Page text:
Newswise — New Brunswick, N.J., August 1, 2022 –The Centers for Disease Control and Prevention (CDC) estimates that persistent infection with the human papillomavirus (HPV) is responsible for more than 90 percent of anal and cervical cancers, about 70 percent of vaginal and vulvar cancers, and 60 percent of penile cancers. Cervical cancer is the most common HPV-related cancer in women and oropharyngeal cancer the most common in men. Most of these cancers can be prevented with the HPV vaccine.
James K. Aikins, Jr., MD, FACOG, FACS, is chief of the Gynecologic Oncology Program at Rutgers Cancer Institute of New Jersey and manages the care of patients at this location and at Robert Wood Johnson University Hospital Hamilton, an RWJBarnabas Health facility. He is also an associate professor of Obstetrics, Gynecology and Reproductive Sciences at Rutgers Robert Wood Johnson Medical School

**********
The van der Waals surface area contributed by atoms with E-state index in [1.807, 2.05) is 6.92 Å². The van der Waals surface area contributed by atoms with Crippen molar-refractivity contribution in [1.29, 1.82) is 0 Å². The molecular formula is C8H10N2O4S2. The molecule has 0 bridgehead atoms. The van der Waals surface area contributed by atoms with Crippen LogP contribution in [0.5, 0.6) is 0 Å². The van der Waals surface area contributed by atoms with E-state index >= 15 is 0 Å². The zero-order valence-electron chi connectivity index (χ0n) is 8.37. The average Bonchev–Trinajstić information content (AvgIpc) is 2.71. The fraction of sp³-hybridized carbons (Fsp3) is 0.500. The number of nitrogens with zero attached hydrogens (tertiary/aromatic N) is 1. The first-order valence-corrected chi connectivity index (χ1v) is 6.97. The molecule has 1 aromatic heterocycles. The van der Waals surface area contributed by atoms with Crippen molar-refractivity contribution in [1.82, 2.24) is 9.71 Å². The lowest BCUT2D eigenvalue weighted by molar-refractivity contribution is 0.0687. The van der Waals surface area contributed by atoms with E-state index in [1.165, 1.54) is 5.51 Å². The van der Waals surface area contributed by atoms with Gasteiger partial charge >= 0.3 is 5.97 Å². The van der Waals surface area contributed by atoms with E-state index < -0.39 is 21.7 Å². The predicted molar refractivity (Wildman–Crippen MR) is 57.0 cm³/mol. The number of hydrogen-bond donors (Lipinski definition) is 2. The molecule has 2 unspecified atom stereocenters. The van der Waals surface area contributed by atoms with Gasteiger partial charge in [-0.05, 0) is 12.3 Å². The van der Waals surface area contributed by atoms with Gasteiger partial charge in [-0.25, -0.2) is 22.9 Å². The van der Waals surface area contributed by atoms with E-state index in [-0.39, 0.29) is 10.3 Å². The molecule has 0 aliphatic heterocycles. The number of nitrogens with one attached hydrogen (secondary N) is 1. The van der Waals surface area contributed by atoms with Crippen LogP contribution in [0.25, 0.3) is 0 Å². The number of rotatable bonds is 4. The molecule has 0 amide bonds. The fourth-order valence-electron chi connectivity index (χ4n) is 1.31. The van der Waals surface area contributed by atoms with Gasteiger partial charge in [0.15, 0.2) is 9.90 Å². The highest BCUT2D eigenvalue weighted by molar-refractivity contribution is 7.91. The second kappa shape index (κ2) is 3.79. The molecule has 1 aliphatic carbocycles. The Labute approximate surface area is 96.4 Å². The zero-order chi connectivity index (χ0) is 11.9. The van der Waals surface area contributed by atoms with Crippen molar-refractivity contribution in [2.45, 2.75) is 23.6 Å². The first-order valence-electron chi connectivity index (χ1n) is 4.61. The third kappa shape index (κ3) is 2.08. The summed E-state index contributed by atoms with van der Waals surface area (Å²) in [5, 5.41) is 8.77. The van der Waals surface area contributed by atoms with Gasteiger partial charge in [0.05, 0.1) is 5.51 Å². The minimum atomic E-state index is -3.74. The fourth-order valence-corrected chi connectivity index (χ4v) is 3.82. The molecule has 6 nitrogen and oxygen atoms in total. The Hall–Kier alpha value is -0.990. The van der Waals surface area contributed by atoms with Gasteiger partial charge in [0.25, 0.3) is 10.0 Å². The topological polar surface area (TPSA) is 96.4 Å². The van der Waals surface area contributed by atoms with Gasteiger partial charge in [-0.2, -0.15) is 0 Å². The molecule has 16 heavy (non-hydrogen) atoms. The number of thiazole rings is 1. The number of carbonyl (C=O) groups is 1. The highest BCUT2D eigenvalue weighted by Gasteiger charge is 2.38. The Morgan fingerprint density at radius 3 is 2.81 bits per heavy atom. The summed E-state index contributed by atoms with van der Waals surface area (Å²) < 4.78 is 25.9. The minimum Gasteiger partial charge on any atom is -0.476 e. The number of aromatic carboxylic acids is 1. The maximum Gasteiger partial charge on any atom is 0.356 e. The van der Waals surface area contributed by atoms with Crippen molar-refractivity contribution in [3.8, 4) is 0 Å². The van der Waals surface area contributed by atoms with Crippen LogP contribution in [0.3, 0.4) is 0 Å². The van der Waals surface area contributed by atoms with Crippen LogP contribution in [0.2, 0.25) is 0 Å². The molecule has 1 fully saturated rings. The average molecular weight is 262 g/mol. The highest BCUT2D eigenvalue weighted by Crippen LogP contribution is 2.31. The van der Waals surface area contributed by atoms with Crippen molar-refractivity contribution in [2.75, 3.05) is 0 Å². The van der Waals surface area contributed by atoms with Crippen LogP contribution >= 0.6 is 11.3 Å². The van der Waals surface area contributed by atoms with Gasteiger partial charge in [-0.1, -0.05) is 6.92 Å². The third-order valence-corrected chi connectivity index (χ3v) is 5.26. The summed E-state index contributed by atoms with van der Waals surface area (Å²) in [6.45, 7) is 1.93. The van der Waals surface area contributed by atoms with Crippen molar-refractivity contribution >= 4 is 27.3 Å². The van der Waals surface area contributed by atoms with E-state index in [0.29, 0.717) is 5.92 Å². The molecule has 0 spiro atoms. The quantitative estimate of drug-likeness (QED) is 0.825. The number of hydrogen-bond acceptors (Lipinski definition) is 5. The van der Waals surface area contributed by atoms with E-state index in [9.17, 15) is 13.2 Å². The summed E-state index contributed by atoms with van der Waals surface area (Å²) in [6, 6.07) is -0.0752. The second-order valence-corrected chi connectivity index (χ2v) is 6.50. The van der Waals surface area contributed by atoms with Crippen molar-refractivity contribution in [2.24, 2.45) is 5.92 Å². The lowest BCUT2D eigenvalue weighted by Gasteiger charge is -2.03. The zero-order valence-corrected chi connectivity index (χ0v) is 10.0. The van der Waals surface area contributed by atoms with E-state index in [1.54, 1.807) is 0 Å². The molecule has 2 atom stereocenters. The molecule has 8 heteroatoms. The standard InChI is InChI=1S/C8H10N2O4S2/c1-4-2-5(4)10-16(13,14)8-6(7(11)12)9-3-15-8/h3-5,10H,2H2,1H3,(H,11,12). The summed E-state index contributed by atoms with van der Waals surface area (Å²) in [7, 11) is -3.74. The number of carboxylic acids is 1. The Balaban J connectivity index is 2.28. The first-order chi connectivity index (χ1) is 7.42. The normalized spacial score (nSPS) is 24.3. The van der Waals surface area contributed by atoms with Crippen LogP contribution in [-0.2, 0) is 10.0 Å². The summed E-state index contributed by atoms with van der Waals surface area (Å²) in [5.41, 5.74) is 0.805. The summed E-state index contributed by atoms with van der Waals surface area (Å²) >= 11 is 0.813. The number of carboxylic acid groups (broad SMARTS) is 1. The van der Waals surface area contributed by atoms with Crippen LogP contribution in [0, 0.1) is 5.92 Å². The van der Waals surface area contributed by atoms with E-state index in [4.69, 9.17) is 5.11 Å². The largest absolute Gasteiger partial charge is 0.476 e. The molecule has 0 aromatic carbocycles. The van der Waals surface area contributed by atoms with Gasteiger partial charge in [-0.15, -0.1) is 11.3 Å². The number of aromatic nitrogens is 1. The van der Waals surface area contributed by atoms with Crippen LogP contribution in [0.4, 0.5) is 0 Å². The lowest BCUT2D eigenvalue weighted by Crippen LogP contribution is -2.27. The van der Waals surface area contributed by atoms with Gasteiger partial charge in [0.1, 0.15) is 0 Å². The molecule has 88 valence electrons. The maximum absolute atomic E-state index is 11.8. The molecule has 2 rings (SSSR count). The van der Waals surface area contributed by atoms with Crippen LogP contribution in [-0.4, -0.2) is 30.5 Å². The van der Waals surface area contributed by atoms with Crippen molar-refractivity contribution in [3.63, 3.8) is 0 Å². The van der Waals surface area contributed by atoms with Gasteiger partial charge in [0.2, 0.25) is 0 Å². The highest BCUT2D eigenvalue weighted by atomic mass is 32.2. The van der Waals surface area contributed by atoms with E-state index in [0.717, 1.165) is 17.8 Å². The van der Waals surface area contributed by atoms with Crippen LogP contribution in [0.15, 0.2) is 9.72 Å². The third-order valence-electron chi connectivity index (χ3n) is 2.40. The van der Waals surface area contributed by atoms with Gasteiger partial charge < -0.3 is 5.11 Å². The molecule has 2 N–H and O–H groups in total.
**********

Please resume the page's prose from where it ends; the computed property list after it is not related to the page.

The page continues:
“HPV will first cause pre-cancer cells and if left untreated can cause cervical cancer. People often think that because their children aren’t sexually active, they don’t feel a need to vaccinate,” notes Dr. Aikins. “Parents should know that the HPV vaccine is safe and effective, and is recommended for preteen boys and girls to protect them before they’re exposed to the virus. Education about diseases that can be prevented through vaccines and talking about HPV vaccination for cancer prevention is extremely important.”
National Immunization Awareness Month (NIAM) is an annual observance held in August to highlight the importance of vaccination for people of all ages. Dr. Aikins is available to comment on the importance of HPV vaccination for cancer prevention.